accident in 1895. The house passed to his elder daughter.

Thus Mirabel and her siblings were brought up at Carlton Towers - in an
atmosphere of frugal economy that fitted well with the austerity and
simplicity of the chapel and the family's quarters. If guests came to lunch
the children were not allowed to use napkins, but were told to leave them by
the side of their plates to save on the laundry bill.

On the other hand, when Waugh was staying there, the company dined off the
Emperor of Abyssinia's gilt plate, which Lord Howard of Glossop had bought
for 40. And when the children were taken to buy shoes in London, the shop
assistants were made to bring the shoes out on to the pavement so that the
children could avoid the germs that thrived in commercial premises.

During the Second World War Carlton Towers served as a convalescent home for
servicemen. Mirabel would help to pick the daffodils that were grown in the
park for sale. Until the age of 11 she shared a governess with her brother
Mark and her cousin Imogen Mickelthwait; she and Imogen then went off to
join Mirabel's elder sister Miranda at the Assumption Convent School.

By then the school had been evacuated from London to Aldenham Park,
Shropshire, the country house of Lord Acton. Also resident at Aldenham was
Mgr Ronald Knox, whom Lady Acton had engaged as private chaplain.

Knox was then working on his translation of the Bible; and as the presence
of several dozen evacuee convent girls with their attendant nuns threatened
to disrupt his studies, Lady Acton enforced a zone of silence around his
study. Knox emerged from the war years with his translation of the New
Testament complete and his work on the Old well advanced.

Having completed her convent education, Mirabel did the London Season as a
debutante. Her parents were to have given a dance for her at their house in
Lennox Gardens, but the dance was cancelled when a great-aunt died. She
completed a "bride's course" (to learn cooking and other skills), visited
the United States and worked at Peter Jones, in the gown department.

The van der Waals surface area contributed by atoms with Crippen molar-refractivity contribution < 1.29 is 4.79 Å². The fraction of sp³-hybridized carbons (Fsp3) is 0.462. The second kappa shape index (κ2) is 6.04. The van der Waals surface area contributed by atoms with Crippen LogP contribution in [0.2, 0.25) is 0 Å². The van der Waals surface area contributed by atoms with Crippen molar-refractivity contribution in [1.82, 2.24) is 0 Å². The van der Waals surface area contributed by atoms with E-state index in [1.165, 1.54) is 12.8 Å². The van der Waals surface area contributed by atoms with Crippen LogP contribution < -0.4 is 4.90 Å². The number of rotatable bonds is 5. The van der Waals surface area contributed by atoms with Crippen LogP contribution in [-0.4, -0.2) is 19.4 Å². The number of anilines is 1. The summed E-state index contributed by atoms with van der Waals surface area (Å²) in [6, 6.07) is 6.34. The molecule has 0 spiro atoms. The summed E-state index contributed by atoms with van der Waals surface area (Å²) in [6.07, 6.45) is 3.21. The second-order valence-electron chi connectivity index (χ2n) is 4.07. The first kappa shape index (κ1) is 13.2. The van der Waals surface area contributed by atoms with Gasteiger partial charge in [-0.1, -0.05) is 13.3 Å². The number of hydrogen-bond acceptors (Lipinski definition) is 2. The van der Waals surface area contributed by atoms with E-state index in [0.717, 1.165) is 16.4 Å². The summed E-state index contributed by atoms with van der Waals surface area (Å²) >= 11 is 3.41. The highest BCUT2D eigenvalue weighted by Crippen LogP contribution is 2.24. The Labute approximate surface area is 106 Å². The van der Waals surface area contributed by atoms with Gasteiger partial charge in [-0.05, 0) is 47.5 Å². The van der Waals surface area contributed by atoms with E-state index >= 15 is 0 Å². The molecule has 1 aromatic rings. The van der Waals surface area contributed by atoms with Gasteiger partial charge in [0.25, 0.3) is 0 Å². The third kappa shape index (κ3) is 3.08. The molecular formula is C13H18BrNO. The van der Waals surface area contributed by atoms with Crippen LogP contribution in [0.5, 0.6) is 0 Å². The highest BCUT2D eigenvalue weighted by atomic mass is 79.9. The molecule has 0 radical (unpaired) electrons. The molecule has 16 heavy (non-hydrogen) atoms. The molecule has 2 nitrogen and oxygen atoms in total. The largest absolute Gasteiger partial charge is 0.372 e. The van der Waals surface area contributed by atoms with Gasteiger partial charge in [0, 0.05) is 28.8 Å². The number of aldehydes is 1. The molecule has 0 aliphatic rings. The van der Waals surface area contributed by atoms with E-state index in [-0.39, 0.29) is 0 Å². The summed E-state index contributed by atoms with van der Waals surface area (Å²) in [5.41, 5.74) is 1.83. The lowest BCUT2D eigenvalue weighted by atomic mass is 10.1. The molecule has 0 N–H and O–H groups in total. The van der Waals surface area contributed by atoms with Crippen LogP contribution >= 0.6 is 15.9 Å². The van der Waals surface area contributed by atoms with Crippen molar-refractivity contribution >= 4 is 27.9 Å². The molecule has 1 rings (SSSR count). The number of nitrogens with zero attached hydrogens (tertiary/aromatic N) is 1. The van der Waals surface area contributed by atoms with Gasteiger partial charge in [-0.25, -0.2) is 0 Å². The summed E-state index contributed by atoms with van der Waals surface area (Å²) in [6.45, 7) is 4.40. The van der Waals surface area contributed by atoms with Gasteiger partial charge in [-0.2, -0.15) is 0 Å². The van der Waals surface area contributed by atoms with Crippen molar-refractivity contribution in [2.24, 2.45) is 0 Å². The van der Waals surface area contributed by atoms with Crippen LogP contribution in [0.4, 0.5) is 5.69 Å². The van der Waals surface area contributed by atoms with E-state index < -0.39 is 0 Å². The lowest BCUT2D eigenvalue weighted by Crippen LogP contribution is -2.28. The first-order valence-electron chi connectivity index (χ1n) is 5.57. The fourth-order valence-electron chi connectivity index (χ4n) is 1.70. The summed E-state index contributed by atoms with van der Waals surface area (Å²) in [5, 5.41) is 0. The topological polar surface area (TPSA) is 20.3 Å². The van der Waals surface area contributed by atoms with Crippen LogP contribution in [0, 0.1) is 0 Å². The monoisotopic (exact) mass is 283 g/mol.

In 1952 she married Bernard Kelly, elder son of the retired ambassador Sir
David Kelly. Eventually they settled in a large house in Carlyle Square,
Chelsea, with Lady Kelly, Sir David's widow, on the top floor, to which a
steady procession of her old friends made their way - the Queen of Italy,
Rebecca West, Joan Haslip, the Duke of Portland, Sir Frank Roberts and many
others.

Downstairs in the Carlyle Square house, a large brood of growing children
was supplemented by a series of lodgers and lonely individuals: Lady Mirabel
would help anyone on hard times. She also made time for delivering meals on
wheels, for visiting invalids, for work with the families of offenders, and
for voluntary work with terminally ill at Trinity Hospice in Clapham.

During the last decade of her life Lady Mirabel suffered increasing ill
health brought on by a lung condition. She would, however, ignore the advice
of family and friends and go off on visits to individuals whom she knew to
be in one kind of need or another. At the same time she took a loving
interest in the lives of her children and grandchildren (to whom she was
"Gosh").

A frequent churchgoer, she cleaned the church and helped with the floral
decorations. Married to a militant anti-smoker, Lady Mirabel found peace and
relaxation in retiring to her bathroom to smoke a daily single cigarette as
she ran a bath for herself in the evening. During her long final illness her
greatest concern was for the burden she feared she was placing on those who
were taking care of her.

Lady Mirabel, who died on July 25, is survived by her husband and their
seven sons and a daughter.